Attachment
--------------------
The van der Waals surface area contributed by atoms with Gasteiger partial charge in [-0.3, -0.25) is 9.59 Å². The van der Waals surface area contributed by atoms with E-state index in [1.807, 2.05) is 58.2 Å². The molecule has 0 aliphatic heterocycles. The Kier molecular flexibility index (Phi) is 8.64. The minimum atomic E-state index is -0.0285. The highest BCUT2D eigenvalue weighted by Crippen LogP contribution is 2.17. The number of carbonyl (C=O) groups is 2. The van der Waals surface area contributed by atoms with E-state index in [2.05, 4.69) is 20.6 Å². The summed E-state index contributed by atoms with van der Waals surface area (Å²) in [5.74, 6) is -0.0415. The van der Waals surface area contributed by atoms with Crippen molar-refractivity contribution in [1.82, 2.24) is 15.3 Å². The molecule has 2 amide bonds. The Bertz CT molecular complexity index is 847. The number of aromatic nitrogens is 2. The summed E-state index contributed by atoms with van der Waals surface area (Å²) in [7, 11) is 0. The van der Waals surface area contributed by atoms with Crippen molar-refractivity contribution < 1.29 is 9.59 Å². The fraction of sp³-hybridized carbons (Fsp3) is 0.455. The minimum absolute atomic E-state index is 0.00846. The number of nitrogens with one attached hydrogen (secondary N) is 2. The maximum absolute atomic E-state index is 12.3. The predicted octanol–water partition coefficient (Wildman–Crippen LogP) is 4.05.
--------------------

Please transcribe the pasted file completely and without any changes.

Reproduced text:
The van der Waals surface area contributed by atoms with Gasteiger partial charge in [-0.3, -0.25) is 9.59 Å². The van der Waals surface area contributed by atoms with E-state index in [1.807, 2.05) is 58.2 Å². The molecule has 0 aliphatic heterocycles. The Kier molecular flexibility index (Phi) is 8.64. The minimum atomic E-state index is -0.0285. The highest BCUT2D eigenvalue weighted by Crippen LogP contribution is 2.17. The number of carbonyl (C=O) groups is 2. The van der Waals surface area contributed by atoms with E-state index in [2.05, 4.69) is 20.6 Å². The summed E-state index contributed by atoms with van der Waals surface area (Å²) in [5.74, 6) is -0.0415. The van der Waals surface area contributed by atoms with Crippen molar-refractivity contribution in [1.82, 2.24) is 15.3 Å². The molecule has 2 amide bonds. The Bertz CT molecular complexity index is 847. The number of aromatic nitrogens is 2. The summed E-state index contributed by atoms with van der Waals surface area (Å²) in [7, 11) is 0. The van der Waals surface area contributed by atoms with Crippen molar-refractivity contribution < 1.29 is 9.59 Å². The fraction of sp³-hybridized carbons (Fsp3) is 0.455. The minimum absolute atomic E-state index is 0.00846. The number of nitrogens with one attached hydrogen (secondary N) is 2. The maximum absolute atomic E-state index is 12.3. The predicted octanol–water partition coefficient (Wildman–Crippen LogP) is 4.05.